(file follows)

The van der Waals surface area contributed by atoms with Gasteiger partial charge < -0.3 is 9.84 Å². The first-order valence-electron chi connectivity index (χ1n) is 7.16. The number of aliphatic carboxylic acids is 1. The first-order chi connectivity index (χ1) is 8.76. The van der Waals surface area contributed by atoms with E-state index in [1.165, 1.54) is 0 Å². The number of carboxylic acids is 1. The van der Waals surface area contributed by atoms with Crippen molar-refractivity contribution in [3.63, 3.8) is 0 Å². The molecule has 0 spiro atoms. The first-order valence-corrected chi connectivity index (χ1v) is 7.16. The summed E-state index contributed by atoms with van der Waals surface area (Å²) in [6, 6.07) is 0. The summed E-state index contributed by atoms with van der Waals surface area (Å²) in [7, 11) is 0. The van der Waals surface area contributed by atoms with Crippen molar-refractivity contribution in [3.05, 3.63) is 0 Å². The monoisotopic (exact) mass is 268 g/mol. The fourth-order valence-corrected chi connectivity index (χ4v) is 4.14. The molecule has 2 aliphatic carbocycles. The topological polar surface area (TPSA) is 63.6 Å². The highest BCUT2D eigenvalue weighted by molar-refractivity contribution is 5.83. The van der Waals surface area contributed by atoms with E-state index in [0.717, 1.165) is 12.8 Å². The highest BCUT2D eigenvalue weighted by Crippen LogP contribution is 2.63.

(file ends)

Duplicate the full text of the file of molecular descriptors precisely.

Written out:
The van der Waals surface area contributed by atoms with Gasteiger partial charge < -0.3 is 9.84 Å². The first-order valence-electron chi connectivity index (χ1n) is 7.16. The number of aliphatic carboxylic acids is 1. The first-order chi connectivity index (χ1) is 8.76. The van der Waals surface area contributed by atoms with E-state index in [1.165, 1.54) is 0 Å². The number of carboxylic acids is 1. The van der Waals surface area contributed by atoms with Crippen molar-refractivity contribution in [3.63, 3.8) is 0 Å². The molecule has 0 spiro atoms. The first-order valence-corrected chi connectivity index (χ1v) is 7.16. The summed E-state index contributed by atoms with van der Waals surface area (Å²) in [6, 6.07) is 0. The summed E-state index contributed by atoms with van der Waals surface area (Å²) in [7, 11) is 0. The van der Waals surface area contributed by atoms with Crippen molar-refractivity contribution in [3.05, 3.63) is 0 Å². The monoisotopic (exact) mass is 268 g/mol. The fourth-order valence-corrected chi connectivity index (χ4v) is 4.14. The molecule has 2 aliphatic carbocycles. The topological polar surface area (TPSA) is 63.6 Å². The highest BCUT2D eigenvalue weighted by molar-refractivity contribution is 5.83. The van der Waals surface area contributed by atoms with E-state index in [0.717, 1.165) is 12.8 Å². The highest BCUT2D eigenvalue weighted by Crippen LogP contribution is 2.63.